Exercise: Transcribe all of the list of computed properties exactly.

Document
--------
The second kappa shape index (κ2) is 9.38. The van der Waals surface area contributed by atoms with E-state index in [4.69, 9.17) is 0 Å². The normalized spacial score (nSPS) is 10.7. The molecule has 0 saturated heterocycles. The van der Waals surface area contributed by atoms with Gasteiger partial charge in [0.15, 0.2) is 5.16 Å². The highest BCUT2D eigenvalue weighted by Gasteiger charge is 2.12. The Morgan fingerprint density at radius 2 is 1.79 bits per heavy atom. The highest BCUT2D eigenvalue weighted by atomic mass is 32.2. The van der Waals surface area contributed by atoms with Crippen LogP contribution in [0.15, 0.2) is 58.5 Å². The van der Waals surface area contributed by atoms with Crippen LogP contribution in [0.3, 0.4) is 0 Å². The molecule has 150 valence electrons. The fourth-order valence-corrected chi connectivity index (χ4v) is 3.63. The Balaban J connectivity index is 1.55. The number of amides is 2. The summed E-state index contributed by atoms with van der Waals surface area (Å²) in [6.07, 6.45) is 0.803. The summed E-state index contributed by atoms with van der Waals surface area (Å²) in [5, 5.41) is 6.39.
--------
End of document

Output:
The second kappa shape index (κ2) is 9.38. The van der Waals surface area contributed by atoms with E-state index in [4.69, 9.17) is 0 Å². The normalized spacial score (nSPS) is 10.7. The molecule has 0 saturated heterocycles. The van der Waals surface area contributed by atoms with Gasteiger partial charge in [0.15, 0.2) is 5.16 Å². The highest BCUT2D eigenvalue weighted by Gasteiger charge is 2.12. The Morgan fingerprint density at radius 2 is 1.79 bits per heavy atom. The highest BCUT2D eigenvalue weighted by atomic mass is 32.2. The van der Waals surface area contributed by atoms with Crippen LogP contribution in [0.15, 0.2) is 58.5 Å². The van der Waals surface area contributed by atoms with Crippen LogP contribution in [0.3, 0.4) is 0 Å². The molecule has 150 valence electrons. The fourth-order valence-corrected chi connectivity index (χ4v) is 3.63. The Balaban J connectivity index is 1.55. The number of amides is 2. The summed E-state index contributed by atoms with van der Waals surface area (Å²) in [6.07, 6.45) is 0.803. The summed E-state index contributed by atoms with van der Waals surface area (Å²) in [5, 5.41) is 6.39.